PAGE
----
Life seemed to move in slow motion in the small town atmosphere, and everyone knew everything about most anyone, that lived in the area.
Regardless if it was the fine folks of Bunkie, Marksville, Mansura or any points in between, the parish would come to life with excitement, when functions such as the La. Corn Festival, Christmas parades or the Cochon de lait, was making it's annual appearances, respectively.
Bunkie was one of the smaller cities in Avoyelles Parish that had a solid employment work force for years, until the loss of its Walmart franchise, which had been a main source of income, for the community. It had a devastating effect locally. Walmart then created a super center in Marksville, located blocks from the Grand Casino. The people of the Bunkie area made adjustments, and went on with life, the best way they could.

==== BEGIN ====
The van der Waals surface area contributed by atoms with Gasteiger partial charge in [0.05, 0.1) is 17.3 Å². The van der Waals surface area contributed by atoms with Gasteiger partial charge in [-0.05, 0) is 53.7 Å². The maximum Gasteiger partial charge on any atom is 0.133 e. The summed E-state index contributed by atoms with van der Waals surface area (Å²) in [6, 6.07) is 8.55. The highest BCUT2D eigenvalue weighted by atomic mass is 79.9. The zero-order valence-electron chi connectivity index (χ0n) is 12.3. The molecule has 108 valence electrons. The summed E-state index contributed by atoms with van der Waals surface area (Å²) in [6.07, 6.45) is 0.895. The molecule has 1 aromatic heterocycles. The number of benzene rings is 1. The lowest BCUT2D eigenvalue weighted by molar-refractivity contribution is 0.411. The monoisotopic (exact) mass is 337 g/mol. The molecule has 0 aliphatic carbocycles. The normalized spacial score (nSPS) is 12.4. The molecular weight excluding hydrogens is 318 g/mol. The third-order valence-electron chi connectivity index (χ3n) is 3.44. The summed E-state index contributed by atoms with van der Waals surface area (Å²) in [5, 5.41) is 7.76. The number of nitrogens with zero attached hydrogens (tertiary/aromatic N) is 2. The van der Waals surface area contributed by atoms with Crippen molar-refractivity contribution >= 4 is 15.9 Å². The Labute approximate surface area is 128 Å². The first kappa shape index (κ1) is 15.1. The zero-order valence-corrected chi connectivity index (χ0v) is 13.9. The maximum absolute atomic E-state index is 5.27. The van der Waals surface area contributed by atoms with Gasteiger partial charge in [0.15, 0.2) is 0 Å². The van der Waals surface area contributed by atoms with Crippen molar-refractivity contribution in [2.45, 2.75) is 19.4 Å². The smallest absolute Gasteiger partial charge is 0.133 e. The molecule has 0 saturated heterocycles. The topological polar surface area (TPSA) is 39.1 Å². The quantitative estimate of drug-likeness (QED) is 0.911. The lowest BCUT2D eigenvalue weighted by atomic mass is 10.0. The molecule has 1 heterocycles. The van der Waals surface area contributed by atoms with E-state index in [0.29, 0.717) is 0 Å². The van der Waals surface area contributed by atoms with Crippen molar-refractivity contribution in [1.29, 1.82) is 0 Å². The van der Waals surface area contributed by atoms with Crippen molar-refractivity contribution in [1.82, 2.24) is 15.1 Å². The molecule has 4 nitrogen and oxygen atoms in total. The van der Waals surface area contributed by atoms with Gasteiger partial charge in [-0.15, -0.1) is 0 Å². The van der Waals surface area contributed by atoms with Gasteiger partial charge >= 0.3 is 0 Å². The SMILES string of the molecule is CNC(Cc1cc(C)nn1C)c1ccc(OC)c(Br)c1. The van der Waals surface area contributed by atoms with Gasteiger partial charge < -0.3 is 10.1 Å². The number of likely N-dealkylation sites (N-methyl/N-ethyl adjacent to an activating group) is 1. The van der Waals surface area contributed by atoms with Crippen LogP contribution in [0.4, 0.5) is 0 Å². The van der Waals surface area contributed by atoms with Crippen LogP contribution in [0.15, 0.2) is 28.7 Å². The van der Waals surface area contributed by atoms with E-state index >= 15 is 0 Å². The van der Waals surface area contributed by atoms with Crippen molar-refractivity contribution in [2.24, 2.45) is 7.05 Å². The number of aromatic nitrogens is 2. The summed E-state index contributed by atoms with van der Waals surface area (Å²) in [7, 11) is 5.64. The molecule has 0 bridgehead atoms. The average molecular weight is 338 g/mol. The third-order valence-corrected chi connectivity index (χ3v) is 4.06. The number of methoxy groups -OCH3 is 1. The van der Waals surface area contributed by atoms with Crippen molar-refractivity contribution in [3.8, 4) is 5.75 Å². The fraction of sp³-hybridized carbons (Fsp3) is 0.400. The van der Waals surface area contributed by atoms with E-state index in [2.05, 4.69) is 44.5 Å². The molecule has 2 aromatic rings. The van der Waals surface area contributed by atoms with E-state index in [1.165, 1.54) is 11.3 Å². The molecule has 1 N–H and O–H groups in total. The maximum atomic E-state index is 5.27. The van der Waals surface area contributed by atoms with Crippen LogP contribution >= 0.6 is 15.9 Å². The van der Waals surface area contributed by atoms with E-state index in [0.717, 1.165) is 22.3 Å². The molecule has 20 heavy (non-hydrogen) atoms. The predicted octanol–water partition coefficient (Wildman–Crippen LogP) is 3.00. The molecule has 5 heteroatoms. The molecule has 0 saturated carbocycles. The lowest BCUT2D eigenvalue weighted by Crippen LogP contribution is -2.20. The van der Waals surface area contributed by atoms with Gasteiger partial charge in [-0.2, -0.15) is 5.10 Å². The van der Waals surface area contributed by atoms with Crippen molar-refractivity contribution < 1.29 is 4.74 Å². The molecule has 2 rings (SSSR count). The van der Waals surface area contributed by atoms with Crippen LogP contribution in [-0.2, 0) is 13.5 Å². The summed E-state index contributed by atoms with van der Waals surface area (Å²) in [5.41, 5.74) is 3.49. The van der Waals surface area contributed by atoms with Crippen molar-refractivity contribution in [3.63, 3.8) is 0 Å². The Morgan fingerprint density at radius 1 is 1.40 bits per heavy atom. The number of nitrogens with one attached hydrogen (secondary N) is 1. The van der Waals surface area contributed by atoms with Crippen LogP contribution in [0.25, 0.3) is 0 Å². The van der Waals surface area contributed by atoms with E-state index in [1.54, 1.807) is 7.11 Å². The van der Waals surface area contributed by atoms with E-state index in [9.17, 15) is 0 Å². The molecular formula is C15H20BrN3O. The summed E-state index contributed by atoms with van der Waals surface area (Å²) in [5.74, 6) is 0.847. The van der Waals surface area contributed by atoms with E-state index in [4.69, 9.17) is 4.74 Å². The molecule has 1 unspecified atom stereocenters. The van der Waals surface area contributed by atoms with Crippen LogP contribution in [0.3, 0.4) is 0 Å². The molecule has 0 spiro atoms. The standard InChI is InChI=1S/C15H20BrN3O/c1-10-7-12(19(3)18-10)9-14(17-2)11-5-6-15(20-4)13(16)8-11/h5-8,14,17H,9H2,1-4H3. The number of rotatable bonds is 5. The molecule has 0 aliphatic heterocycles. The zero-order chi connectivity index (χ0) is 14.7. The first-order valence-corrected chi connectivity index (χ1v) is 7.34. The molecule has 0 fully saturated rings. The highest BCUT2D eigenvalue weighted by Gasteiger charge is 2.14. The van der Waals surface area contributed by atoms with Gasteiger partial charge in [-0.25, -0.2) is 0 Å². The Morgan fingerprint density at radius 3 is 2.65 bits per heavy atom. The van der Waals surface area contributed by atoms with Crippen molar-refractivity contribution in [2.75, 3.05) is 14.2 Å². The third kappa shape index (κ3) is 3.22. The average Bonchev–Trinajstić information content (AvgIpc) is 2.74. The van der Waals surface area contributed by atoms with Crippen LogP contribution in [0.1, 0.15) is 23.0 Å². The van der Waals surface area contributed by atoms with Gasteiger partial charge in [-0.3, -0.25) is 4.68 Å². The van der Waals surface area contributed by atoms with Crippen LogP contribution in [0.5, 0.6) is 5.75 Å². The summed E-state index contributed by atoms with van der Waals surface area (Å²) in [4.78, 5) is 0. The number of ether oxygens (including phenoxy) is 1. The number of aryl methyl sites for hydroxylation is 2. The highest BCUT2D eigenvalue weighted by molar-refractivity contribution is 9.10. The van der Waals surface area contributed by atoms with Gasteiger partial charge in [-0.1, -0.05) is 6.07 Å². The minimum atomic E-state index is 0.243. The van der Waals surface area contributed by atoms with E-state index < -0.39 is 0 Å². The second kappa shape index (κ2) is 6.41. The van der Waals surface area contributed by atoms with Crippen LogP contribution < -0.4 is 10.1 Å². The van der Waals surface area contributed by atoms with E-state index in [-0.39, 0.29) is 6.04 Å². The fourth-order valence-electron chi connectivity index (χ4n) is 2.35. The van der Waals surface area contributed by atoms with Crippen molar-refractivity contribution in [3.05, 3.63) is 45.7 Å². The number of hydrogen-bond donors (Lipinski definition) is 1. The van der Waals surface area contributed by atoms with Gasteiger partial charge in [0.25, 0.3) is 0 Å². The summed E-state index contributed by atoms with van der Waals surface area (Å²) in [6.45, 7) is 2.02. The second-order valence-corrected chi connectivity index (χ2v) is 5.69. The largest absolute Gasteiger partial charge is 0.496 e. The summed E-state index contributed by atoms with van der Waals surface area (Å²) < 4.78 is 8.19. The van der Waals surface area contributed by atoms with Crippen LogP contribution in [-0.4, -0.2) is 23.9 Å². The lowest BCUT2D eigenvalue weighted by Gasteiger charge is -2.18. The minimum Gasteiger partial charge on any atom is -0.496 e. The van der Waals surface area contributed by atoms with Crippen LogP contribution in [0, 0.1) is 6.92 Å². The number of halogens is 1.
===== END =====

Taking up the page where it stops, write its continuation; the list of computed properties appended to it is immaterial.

Being an avoyellian transplant to the Baton Rouge area, has been a true 'culture shock', in every sense of the word. The simple and tranquil life style of Avoyelles parish, fades away when you get wrapped up in rush hour traffic, anywhere’s from the LSU campus, with all its game day anticipation to the backed up traffic, in all locations of the city, that can be seen as far as the eye can see. Where as a daily work commute in Avoyelles, might require a 15-20 minute travel time, the same 15 miles that you travel may take you anywhere’s from thirty minutes, to as much as a couple hours, here in the capital city.
Though both areas have their own unique ways of life, they both also have challenges that can test even the best of spirits.
I have found that whether the small town or the big city, it boils down to what you, as a individual are willing to make of it.
Enjoy the life you live in
Sincerely, Kobe J. East
Baton Rouge La.
Former resident of Bunkie